With the completed QuADS diagram, the project team and their leaders can study it and understand how analytics-ready this project will be when it launches.

It is extremely important to note that not every question needs to be answered. Some questions may not even have an answer, or answering that question may be extremely difficult or so technically challenging that it is not really worth the effort. That is ok.

However, if there are some important questions and being able to answer them affects a very important Action to take, then the team should take the necessary steps to ensure that the data is properly generated or collected. Sometimes this involves going back to the drawing board; it can be as simple as modifying a registration form for an event to capture the data you need, or as complex as modifying your technical design for an app.

Ultimately, the team and management will need to make a joint call on when to go ahead even with some potential gaps downstream. This is why analytics-readiness is a shared responsibility.


We foresee that frameworks will evolve to better implement the Analytics By Design methodology. Some organisations may adopt the QuADS framework as-is. Some may adapt it into a framework that integrates better into their workflow and culture. Others may even create a completely new framework that works better for them. Regardless, these are a set of principles that will help guide the implementation of the Analytics By Design methodology:

  1. Plan for analytics upstream before the project begins with the ability to export data out effectively.
  2. Frame questions that help you as the project owner better understand the project
  3. Connect the questions to the actions you will consciously take, or decisions you will need to make in your project
  4. Design the data collection or generation to be able to answer those questions, prioritising questions that lead to an action.
  5. Achieve synergy between the Actions, Questions and Data through simulating the analytics process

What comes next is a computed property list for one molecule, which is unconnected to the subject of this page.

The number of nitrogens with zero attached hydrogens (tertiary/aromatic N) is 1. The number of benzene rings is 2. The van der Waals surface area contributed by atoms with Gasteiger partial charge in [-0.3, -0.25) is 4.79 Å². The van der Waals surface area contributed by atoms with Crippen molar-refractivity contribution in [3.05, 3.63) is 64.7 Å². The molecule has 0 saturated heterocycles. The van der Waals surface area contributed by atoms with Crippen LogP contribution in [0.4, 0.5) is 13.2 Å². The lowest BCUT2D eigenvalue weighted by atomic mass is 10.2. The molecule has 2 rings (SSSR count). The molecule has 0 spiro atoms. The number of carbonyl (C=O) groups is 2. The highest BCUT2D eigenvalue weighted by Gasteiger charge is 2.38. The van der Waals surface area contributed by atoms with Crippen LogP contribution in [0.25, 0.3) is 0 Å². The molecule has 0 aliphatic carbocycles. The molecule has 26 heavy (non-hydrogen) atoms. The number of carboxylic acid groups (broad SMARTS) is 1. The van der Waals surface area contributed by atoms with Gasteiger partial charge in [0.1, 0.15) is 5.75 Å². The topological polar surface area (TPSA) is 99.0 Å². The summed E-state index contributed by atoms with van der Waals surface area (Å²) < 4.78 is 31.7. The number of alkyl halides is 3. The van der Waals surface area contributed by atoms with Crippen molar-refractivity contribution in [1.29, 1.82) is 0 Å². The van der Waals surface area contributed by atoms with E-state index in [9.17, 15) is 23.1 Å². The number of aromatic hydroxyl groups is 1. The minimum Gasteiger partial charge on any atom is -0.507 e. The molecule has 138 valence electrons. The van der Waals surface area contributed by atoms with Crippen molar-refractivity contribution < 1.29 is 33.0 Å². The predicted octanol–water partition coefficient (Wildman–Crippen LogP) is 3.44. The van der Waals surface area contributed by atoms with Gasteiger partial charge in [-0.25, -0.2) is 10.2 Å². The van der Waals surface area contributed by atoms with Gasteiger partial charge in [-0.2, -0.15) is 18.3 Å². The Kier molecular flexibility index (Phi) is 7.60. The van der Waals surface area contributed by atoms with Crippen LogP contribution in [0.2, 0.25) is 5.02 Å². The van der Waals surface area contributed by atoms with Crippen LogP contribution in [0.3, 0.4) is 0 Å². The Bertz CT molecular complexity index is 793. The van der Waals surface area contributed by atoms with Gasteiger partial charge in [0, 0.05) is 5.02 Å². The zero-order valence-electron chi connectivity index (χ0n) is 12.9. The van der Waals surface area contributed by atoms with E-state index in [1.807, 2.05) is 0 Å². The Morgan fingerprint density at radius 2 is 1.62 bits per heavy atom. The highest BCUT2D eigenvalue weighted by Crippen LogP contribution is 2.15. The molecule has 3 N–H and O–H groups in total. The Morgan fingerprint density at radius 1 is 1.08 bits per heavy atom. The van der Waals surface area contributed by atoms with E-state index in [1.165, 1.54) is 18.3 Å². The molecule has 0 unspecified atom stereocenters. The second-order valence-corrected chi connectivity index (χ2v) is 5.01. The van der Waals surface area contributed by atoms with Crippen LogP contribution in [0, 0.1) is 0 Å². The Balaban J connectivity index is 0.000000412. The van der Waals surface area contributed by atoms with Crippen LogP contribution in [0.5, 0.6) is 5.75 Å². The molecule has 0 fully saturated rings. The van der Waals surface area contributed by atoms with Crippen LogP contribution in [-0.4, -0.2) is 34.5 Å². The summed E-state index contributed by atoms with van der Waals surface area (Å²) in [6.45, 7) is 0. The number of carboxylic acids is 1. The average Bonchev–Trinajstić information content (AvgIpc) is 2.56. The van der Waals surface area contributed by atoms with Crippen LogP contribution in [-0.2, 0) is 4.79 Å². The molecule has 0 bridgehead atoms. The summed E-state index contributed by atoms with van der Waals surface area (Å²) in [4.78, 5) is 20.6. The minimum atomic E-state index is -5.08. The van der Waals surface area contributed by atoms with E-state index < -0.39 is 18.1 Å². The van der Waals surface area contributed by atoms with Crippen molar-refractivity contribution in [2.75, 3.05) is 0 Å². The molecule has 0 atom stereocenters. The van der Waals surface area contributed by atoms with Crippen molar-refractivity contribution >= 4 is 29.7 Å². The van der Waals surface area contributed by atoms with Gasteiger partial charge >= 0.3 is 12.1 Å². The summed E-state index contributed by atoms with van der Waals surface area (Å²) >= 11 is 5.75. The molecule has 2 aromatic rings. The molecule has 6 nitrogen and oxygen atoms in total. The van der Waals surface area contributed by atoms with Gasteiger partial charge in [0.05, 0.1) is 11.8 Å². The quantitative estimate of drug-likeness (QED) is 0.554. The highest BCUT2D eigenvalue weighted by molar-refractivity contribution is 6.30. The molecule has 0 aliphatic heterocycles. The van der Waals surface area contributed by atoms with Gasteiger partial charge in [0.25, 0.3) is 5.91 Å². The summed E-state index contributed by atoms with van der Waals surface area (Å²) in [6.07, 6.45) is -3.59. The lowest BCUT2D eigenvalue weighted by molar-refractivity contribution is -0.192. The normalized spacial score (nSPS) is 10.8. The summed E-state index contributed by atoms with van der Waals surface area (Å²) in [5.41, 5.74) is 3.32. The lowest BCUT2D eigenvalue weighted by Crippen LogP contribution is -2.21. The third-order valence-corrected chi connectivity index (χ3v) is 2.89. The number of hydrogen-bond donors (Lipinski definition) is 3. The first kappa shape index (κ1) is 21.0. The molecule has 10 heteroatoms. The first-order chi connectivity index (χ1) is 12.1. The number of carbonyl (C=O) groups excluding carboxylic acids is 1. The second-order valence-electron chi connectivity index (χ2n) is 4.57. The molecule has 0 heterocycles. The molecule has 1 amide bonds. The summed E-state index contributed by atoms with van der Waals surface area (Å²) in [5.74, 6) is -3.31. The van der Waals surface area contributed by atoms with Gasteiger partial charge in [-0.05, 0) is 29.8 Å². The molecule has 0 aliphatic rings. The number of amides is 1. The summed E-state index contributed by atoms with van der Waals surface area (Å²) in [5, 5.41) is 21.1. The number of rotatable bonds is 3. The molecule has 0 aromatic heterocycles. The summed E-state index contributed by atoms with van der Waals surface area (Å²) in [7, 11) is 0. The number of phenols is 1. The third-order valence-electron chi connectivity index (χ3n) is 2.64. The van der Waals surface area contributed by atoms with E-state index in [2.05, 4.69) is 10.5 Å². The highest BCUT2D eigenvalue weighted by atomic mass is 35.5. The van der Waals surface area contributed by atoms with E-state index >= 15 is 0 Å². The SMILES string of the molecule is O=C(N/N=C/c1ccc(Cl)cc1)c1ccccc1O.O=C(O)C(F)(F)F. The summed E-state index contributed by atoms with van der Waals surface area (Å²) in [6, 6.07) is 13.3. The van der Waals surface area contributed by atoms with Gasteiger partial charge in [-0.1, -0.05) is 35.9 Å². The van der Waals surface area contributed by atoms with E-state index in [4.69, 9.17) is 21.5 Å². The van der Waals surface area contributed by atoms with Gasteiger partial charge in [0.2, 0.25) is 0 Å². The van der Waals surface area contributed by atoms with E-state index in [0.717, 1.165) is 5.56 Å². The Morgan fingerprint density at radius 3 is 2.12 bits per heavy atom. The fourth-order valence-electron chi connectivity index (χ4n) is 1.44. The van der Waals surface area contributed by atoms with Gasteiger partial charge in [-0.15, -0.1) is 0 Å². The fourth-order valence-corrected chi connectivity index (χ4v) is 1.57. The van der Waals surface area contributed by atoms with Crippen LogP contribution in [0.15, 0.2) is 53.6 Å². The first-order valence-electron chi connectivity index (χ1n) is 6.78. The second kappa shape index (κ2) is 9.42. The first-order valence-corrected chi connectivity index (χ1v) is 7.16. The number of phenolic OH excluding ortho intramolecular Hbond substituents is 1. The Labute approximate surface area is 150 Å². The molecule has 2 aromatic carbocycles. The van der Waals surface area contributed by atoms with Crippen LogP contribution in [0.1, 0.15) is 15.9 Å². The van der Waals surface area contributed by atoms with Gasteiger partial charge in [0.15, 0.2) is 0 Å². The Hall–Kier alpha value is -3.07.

Signature Tools

To help project teams implement the Analytics By Design methodology, we are considering to develop and roll out 2 signature tools.

  1. QuADS Designer (Project Deerling): An interactive web-based tool that allows project teams to quickly frame up the Questions, Actions and Data relevant to the project into a QuADS sheet. With these created QuADS diagrams, the teams can use them to sync up on expectations about analytics-readiness with management.
Fig 3: An example of a QuADS diagram drawn with the QuADS Designer.
Fig 3: An example of a QuADS diagram drawn with the QuADS Designer.
  1. Mock Data Designer: An interactive web-based tool that allows project teams to quickly generate huge datasets to simulate how they planned for their project to generate/collect data. With the mock-up data, teams can quickly simulate if there is synergy between the Question, Action, and Data. This tool can also help the teams have a preview on the data schema required for the downstream analytics work.
Fig 4: An example of a mock dataset generated with the Mock Data Generator.
Fig 4: An example of a mock dataset generated with the Mock Data Generator.

We Would Love to Hear from You

If you have any feedback on the Analytics By Design methodology, as well as interest in these Signature Tools, please head over to to leave us your comments.

You can also join in the Analytics By Design LinkedIn group.

Fig 5: QRCode to join Analytics by Design LinkedIn group.
Fig 5: QRCode to join Analytics by Design LinkedIn group.

Last updated 09 May 2023